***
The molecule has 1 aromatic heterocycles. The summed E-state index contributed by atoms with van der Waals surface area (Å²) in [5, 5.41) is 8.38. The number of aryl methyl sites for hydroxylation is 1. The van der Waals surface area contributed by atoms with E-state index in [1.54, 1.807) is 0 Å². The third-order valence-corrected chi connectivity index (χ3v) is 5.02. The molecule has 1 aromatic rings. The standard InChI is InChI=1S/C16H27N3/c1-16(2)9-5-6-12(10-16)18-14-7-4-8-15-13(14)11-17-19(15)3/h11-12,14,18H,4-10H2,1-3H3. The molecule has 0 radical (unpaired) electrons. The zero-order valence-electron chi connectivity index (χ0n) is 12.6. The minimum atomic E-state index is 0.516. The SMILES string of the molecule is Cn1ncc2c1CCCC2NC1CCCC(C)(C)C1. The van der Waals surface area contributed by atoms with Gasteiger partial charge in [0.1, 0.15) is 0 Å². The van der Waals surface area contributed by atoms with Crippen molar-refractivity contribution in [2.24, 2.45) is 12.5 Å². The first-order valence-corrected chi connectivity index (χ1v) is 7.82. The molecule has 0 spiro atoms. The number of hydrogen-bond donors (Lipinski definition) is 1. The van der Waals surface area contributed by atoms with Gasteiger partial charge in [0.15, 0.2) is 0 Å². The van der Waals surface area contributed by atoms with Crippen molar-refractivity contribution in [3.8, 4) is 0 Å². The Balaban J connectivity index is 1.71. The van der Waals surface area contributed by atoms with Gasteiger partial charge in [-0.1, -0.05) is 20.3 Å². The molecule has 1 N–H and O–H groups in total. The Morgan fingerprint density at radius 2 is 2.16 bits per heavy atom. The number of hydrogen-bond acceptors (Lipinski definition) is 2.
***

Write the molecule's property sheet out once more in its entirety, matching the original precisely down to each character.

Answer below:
The molecule has 1 aromatic heterocycles. The summed E-state index contributed by atoms with van der Waals surface area (Å²) in [5, 5.41) is 8.38. The number of aryl methyl sites for hydroxylation is 1. The van der Waals surface area contributed by atoms with E-state index in [1.54, 1.807) is 0 Å². The third-order valence-corrected chi connectivity index (χ3v) is 5.02. The molecule has 1 aromatic rings. The standard InChI is InChI=1S/C16H27N3/c1-16(2)9-5-6-12(10-16)18-14-7-4-8-15-13(14)11-17-19(15)3/h11-12,14,18H,4-10H2,1-3H3. The molecule has 0 radical (unpaired) electrons. The zero-order valence-electron chi connectivity index (χ0n) is 12.6. The minimum atomic E-state index is 0.516. The SMILES string of the molecule is Cn1ncc2c1CCCC2NC1CCCC(C)(C)C1. The van der Waals surface area contributed by atoms with Gasteiger partial charge in [0.1, 0.15) is 0 Å². The van der Waals surface area contributed by atoms with Crippen molar-refractivity contribution in [2.24, 2.45) is 12.5 Å². The first-order valence-corrected chi connectivity index (χ1v) is 7.82. The molecule has 0 spiro atoms. The number of hydrogen-bond donors (Lipinski definition) is 1. The van der Waals surface area contributed by atoms with Gasteiger partial charge in [0.15, 0.2) is 0 Å². The van der Waals surface area contributed by atoms with Crippen molar-refractivity contribution in [3.8, 4) is 0 Å². The Balaban J connectivity index is 1.71. The van der Waals surface area contributed by atoms with Gasteiger partial charge in [-0.1, -0.05) is 20.3 Å². The molecule has 1 N–H and O–H groups in total. The Morgan fingerprint density at radius 2 is 2.16 bits per heavy atom. The number of hydrogen-bond acceptors (Lipinski definition) is 2.